Hiring for Culture Fit: When was the last time you examined your culture for myths?

Hiring for Culture Fit: When was the last time you examined your culture for myths?

When it comes to hiring new board members, everyone wants the right people on the team. Dozens of resources focus on how to probe a candidate’s qualifications as well as their willingness to make the time commitment. Yet cultural fit often remains a mystery.

Earlier this month, YNPN National began onboarding eight new and talented Board members. Every year we work to improve our board recruitment, onboarding, and engagement. We want the right people on the team, which means we focus on qualifications, motivation, and cultural fit. We talk about our culture openly in our outreach, interviews, and calibration process.

Culture has become a bit of a buzzword lately. The idea of “cultural fit” became popular during the development of organizational psychology in the 1970s, but many myths about organizational culture remain.

As we kick off 2015, let’s take some time to examine a few of the most common myths around hiring board members for cultural fit and how YNPN approaches board culture.

Myth 1: Your mission statement defines your culture.                               

Mission, values, and vision statements can mirror culture, but organizational culture is based on shared attitudes, unwritten rules, and even traditions developed over time.

At YNPN, we talk consistently and formally about our board’s culture during every board meeting and informally through our internal communications. We talk openly about the behaviors we believe in, model, and articulate externally.

During the recruitment process, we look for leaders who successfully develop collaborative remote relationships, who listen thoughtfully during strategic conversations, and who stay flexible and resilient when uncertainty exists. And we ask directly about these behaviors in our recruiting outreach, interviews, reference conversations, and our candidate calibration. But we also look for endurance, which brings us to our next myth.
 
urgency

 

Myth 2: Urgency trumps everything.

Many of us have worked in cultures where “bias to action” was encouraged at all costs. Yet often that leads to reactive tactics fueled by adrenaline and shortcuts. The conventional wisdom about interview questions encourages us to ask candidates about working under pressure, making quick decisions, and re-prioritizing goals on the fly.

We see things differently at YNPN. We want someone to articulate a passion for our mission that translates into a strategic sense of urgency. In addition to urgency, expanding our national movement requires endurance. Endurance is inconvenient when you’re focused on short-term goals and quick turnaround, but a strategic sense of urgency for our mission that prizes being around for the long haul is what will sustain us through the ever-changing challenges we face.

 
Myth 3: Teammates who fit will hit the ground running.

In many industries and organizations, leaders prioritize “hiring for fit” so that new employees immediately impact short-term financial results. Investing in anything but a short onboarding is seen as low ROI. I often hear from managers who argue that when you hire for fit, you can speed through onboarding and move to revenue generation.

And as on any strong board, YNPN National Board members are responsible for growing revenue and supporting financial sustainability. Rather than speed through onboarding, we are intentional about our new board members’ First 90 Days. We create space for new relationships to form, both with peers and with Board leadership, and for the content and format of each new board member’s engagement to take shape. We believe that this is how we’ll maximize the value of each board member’s unique contributions.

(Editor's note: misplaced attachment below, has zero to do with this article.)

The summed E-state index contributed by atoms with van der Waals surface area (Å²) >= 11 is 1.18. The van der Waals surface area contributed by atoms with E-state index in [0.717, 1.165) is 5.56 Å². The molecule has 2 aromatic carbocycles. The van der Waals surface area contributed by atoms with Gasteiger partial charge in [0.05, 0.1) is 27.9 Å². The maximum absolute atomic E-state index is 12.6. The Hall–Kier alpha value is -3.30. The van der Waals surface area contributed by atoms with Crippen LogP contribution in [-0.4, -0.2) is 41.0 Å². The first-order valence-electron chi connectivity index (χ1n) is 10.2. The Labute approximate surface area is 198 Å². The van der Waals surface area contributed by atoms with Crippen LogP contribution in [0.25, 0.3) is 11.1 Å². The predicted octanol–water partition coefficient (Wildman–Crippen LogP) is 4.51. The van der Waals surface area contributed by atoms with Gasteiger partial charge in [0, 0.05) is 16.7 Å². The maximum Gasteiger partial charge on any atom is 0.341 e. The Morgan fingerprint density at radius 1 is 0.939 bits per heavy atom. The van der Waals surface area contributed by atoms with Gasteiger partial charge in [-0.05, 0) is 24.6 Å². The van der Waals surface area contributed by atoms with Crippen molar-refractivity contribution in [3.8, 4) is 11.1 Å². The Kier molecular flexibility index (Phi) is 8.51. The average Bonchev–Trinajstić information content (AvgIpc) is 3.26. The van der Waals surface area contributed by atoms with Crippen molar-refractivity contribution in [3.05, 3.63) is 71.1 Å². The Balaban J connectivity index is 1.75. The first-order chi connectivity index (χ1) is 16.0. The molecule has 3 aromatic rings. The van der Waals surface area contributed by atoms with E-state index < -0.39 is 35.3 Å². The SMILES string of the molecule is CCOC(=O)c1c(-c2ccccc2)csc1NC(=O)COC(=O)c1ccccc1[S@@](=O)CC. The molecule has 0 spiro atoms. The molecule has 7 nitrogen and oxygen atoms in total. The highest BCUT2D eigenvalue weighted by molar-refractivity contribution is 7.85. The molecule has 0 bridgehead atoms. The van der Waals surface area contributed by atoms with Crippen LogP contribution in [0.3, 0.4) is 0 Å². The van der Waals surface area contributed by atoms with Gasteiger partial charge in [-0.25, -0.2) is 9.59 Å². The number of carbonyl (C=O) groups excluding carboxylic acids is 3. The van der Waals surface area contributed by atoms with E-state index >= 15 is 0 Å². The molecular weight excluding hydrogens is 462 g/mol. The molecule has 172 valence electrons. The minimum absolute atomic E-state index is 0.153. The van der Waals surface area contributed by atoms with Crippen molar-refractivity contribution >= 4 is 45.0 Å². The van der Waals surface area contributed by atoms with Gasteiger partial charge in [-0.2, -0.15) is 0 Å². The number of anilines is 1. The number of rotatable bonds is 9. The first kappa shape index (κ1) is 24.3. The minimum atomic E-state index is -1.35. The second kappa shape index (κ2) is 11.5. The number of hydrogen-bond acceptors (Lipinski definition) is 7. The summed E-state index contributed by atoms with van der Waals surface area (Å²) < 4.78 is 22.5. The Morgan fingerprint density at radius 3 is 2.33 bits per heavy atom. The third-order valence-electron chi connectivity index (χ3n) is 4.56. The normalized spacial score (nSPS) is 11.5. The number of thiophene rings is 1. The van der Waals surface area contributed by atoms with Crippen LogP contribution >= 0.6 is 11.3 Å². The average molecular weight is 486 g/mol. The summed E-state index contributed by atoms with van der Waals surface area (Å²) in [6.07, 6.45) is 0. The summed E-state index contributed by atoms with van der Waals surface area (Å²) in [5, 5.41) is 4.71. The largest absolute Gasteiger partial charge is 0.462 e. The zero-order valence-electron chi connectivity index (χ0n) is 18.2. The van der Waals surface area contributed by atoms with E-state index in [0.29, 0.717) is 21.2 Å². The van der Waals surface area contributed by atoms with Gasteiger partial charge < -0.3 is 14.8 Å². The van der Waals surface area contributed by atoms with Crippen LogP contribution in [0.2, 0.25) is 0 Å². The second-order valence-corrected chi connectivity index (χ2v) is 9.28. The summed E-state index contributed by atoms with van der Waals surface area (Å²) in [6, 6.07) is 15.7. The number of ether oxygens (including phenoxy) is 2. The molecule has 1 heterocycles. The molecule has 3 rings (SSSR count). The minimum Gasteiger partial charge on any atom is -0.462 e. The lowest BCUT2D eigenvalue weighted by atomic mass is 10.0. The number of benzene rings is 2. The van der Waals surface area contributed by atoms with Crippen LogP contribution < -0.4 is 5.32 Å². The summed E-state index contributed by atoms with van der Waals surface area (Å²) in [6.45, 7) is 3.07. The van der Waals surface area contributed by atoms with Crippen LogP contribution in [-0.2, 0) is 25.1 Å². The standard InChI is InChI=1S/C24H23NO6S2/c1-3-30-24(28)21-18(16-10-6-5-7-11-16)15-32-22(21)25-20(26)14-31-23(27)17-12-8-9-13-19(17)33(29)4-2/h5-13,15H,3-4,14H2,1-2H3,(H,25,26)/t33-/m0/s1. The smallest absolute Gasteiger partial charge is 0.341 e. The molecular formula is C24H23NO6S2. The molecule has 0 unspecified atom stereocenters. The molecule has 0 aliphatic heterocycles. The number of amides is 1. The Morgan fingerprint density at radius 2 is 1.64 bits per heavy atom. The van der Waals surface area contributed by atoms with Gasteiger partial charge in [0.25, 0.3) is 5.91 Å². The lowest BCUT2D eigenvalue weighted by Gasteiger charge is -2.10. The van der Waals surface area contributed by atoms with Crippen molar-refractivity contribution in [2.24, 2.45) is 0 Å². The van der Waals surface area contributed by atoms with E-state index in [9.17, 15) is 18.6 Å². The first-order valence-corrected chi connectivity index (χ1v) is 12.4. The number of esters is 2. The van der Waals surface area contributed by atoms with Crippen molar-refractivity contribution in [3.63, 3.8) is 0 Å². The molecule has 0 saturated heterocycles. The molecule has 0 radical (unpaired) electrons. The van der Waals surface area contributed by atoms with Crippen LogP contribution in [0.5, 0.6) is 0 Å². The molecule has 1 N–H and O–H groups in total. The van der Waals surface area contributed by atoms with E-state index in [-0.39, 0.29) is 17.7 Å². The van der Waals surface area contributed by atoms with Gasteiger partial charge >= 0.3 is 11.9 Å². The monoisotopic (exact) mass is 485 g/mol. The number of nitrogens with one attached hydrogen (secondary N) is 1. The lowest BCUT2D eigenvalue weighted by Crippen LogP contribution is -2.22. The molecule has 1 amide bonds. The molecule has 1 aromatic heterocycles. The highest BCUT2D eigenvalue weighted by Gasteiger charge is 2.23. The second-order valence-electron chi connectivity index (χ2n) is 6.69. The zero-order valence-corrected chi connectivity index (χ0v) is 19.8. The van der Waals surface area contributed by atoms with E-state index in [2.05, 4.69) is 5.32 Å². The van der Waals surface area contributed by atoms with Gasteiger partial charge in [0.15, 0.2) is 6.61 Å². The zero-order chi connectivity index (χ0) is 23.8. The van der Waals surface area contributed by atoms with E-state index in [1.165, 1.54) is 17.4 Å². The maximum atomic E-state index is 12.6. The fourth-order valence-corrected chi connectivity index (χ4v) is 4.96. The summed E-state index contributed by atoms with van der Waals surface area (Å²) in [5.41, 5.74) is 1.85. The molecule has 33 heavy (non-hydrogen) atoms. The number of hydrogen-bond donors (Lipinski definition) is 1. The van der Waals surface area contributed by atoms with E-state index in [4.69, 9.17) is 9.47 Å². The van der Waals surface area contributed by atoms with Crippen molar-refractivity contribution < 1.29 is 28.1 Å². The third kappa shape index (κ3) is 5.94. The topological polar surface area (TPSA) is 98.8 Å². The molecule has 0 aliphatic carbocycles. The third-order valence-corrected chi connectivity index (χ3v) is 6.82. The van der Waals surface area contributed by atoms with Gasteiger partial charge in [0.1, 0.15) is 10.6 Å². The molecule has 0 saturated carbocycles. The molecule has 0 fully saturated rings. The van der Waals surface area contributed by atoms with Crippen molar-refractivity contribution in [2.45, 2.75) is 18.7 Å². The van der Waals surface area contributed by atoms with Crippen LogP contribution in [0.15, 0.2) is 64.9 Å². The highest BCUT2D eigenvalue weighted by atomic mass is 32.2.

Myth 4: Ask a candidate about her idea of an ideal culture.

“Describe the working environment that enables you to work at your best,” is a commonly recommended question to probe for culture fit. The thinking is that people who describe something similar to your existing way of working are a good cultural fit. But evaluating candidates in this way can lead you to select people who might not be able to bring fresh perspectives that will help keep your culture healthy.

At YNPN we’d rather hear about what stops you from performing at your best, or what teammates can do to hold you accountable when you’re feeling overwhelmed. A successful culture can encourage people to work together across differences in preference and style. Which brings us to our final myth...


fitall1

 

 

Myth 5: Board culture is one-size-fits all.

We aim to tell board applicants who we are and what it’s honestly like to work alongside us, but we must balance fresh perspectives with existing board culture.

Why? Because we look for people whose primary motive is to advance our mission and sometimes that requires changing and adapting. Great leaders are learners and listeners, and as we strive to lead this crucial national movement, we surely have many more organizational myths to bust along the way.

What are some myths (and truths) about organizational culture that you’ve seen?

 


 
 Kate Capossela, Board Development Committee ChairKate Capossela, Board Development Committee Chair

Kate Capossela, MBA serves on the YNPN National Board, where she leads the Board Development Committee, which oversees several board functions, including recruitment. She is a passionate advocate for strengthening nonprofit management, especially talent development, and she has served in leadership roles at national nonprofits, grassroots organizations, and the private sector. She lives in San Francisco.  
If you're interested in exploring organizational culture further, Kate recommends The Psychology of Behavior at Work
 

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